Vultures form an important ecological component of our natural environment, cleaning up dead carcasses and decreasing the spread of some diseases. The relationship between vultures and people is also a venerable one – vultures played roles in some early societies, including the Egyptian and the Hindu societies; vultures continue to be used as symbols or metaphors in modern societies; and vulture body parts are used in muthi.
Today, vultures face an unprecedented onslaught from human activities. They have to cope with electrocutions and collisions with electrical structures, poisonings, land-use changes, a decrease in food availability and exposure to toxicity through veterinary drugs, to list just a few of some of the challenges facing vultures today.
Vultures, positioned at the top of the food chain, are an indicator of the health of the environment below them – and dependent for their survival on a healthy environment. As such the work of the Vulture Conservation Programme (“VulPro”) is intended and expected to favourably impact on many other aspects of the environment – beyond vultures.
VulPro approaches vulture conservation in an integrated, multidisciplinary fashion, with the benefits from the programme accruing to both vultures and society at large. VulPro combines education and good science, with networking, capacity building and knowledge generation. The veterinary disciplines of toxicology, pharmacology, clinical pathology and medicine are combined with the science of GSM/GPS telemetry and the banking of genetic and DNA resources, with the goal being to positively influence the well-being of our natural resources to ultimately benefit society. In this regard, VulPro engages in a number of interrelated activities, and uses a variety of resources, in endeavouring to meet its objectives.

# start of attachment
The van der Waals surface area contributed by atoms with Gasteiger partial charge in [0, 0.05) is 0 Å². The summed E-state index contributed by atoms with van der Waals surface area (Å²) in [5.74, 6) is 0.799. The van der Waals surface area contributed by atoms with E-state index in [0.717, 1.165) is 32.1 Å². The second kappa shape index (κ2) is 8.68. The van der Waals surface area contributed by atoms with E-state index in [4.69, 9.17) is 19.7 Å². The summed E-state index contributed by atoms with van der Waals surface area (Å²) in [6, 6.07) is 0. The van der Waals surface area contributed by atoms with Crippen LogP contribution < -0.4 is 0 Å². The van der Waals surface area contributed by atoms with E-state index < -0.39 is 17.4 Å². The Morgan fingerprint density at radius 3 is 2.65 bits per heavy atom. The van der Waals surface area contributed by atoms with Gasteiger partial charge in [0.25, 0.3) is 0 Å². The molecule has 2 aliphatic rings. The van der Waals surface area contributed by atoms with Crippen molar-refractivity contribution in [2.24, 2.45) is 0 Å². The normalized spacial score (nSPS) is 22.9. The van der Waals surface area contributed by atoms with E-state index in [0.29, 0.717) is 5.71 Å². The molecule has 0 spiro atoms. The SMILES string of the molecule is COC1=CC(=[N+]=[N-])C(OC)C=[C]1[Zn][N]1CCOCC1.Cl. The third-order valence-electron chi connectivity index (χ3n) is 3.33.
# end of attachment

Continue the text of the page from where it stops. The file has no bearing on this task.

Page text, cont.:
GPS tracking devises are used to determine foraging and home ranges of a large number of vultures in Southern Africa. The output from this research allows for the monitoring of capture-release free-ranging vultures and for the mapping of areas for further actions (such as community education and the safeguarding of vulture food through the monitoring of vulture restaurants in addition to finding hotspot vulture threat zones).
VulPro conducts and facilitates educational talks and interactions with both tame and wild vultures at the rehabilitation and educational centre in Hartbeespoort, as well as at external, formal and informal venues and with groups of varying demographics, ages, interests and expertise.
Undertaking and publishing studies determining drug residues in carcasses, and lobbying communities and society for appropriate actions to be taken to benefit our natural environment and to ameliorate the effects of drugs on vultures are part of VulPro’s work. This work includes proactive efforts to determine, evaluate and monitor veterinary drugs or chemical residues in carcasses that are made available to vultures; building dedicated laboratory models for predicting avian toxicity; using mass awareness campaigns to involve and get feed-back from the public; determining the home ranges of vultures, so as to better understand their foraging habits; and collecting appropriate biological samples for current and future project use.
Through partners, such as the Faculty of Veterinary Science at the University of Pretoria, potential harmful veterinary substances similar to diclofenac, can be identified and monitored. Where necessary, VulPro can engage in or support lobbying for the removal or responsible use of these substances.
With the many threats vultures are facing throughout southern Africa, vulture rehabilitation has become an essential part of VulPro’s work. Collecting grounded, injured, poisoned and disabled vultures around South Africa, special emphasis within the Gauteng, North West, Limpopo, Free State, Eastern Cape and the Northern Cape Provinces, VulPro is able to save many vultures that would otherwise have met their untimely deaths. By doing this, VulPro is in a position to release those vultures that are able, fit and healthy and to keep those that cannot be released in captivity for breeding, research and educational purposes. Vulture populations are, in many instances, so depleted that the rehabilitation and release of individual birds can be ecologically and genetically significant.
This multidisciplinary and networking programme looks at conservation holistically, by focusing on the vulture at the top of the food chain and gaining new knowledge on the environment below and so also impacting on society well-being.